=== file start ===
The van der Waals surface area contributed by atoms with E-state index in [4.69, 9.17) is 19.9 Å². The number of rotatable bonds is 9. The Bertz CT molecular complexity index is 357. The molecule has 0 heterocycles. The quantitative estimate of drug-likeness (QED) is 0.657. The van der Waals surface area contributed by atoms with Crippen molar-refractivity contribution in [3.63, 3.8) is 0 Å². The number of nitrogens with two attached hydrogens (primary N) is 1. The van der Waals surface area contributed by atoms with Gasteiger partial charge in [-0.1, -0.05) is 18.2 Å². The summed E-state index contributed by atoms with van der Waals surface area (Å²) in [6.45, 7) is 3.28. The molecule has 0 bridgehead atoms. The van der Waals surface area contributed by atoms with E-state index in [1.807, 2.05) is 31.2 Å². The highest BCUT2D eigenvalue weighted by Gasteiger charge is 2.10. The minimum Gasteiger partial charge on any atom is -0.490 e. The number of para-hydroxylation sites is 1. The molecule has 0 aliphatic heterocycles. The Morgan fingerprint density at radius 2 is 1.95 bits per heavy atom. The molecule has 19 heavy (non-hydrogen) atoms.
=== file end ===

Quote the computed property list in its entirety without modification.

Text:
The van der Waals surface area contributed by atoms with E-state index in [4.69, 9.17) is 19.9 Å². The number of rotatable bonds is 9. The Bertz CT molecular complexity index is 357. The molecule has 0 heterocycles. The quantitative estimate of drug-likeness (QED) is 0.657. The van der Waals surface area contributed by atoms with Crippen molar-refractivity contribution in [3.63, 3.8) is 0 Å². The number of nitrogens with two attached hydrogens (primary N) is 1. The van der Waals surface area contributed by atoms with Gasteiger partial charge in [-0.1, -0.05) is 18.2 Å². The summed E-state index contributed by atoms with van der Waals surface area (Å²) in [6.45, 7) is 3.28. The molecule has 0 bridgehead atoms. The van der Waals surface area contributed by atoms with E-state index in [1.807, 2.05) is 31.2 Å². The highest BCUT2D eigenvalue weighted by Gasteiger charge is 2.10. The minimum Gasteiger partial charge on any atom is -0.490 e. The number of para-hydroxylation sites is 1. The molecule has 0 aliphatic heterocycles. The Morgan fingerprint density at radius 2 is 1.95 bits per heavy atom. The molecule has 19 heavy (non-hydrogen) atoms.